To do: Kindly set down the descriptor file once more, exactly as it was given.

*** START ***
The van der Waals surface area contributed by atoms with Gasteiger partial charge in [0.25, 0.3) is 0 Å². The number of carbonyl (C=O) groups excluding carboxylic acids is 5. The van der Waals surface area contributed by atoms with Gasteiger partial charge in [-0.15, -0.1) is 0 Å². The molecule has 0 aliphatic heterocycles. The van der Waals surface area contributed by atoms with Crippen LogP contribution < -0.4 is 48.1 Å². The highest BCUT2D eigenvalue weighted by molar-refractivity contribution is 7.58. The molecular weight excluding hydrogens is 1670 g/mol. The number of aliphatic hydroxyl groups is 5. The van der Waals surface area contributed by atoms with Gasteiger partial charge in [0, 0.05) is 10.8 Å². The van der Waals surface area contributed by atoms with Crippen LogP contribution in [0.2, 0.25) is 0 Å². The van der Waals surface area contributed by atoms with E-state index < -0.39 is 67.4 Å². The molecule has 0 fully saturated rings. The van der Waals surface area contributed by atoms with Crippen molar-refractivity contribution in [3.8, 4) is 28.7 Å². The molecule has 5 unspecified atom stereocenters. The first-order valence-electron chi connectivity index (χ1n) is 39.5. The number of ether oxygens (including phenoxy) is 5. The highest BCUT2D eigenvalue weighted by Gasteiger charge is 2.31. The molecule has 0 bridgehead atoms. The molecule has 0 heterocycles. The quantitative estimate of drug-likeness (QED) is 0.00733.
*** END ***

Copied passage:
The van der Waals surface area contributed by atoms with Gasteiger partial charge in [0.25, 0.3) is 0 Å². The number of carbonyl (C=O) groups excluding carboxylic acids is 5. The van der Waals surface area contributed by atoms with Gasteiger partial charge in [-0.15, -0.1) is 0 Å². The molecule has 0 aliphatic heterocycles. The van der Waals surface area contributed by atoms with Crippen LogP contribution < -0.4 is 48.1 Å². The highest BCUT2D eigenvalue weighted by molar-refractivity contribution is 7.58. The molecular weight excluding hydrogens is 1670 g/mol. The number of aliphatic hydroxyl groups is 5. The van der Waals surface area contributed by atoms with Gasteiger partial charge in [0, 0.05) is 10.8 Å². The van der Waals surface area contributed by atoms with Crippen LogP contribution in [0.2, 0.25) is 0 Å². The van der Waals surface area contributed by atoms with E-state index < -0.39 is 67.4 Å². The molecule has 0 fully saturated rings. The van der Waals surface area contributed by atoms with Crippen molar-refractivity contribution in [3.8, 4) is 28.7 Å². The molecule has 5 unspecified atom stereocenters. The first-order valence-electron chi connectivity index (χ1n) is 39.5. The number of ether oxygens (including phenoxy) is 5. The highest BCUT2D eigenvalue weighted by Gasteiger charge is 2.31. The molecule has 0 bridgehead atoms. The molecule has 0 heterocycles. The quantitative estimate of drug-likeness (QED) is 0.00733.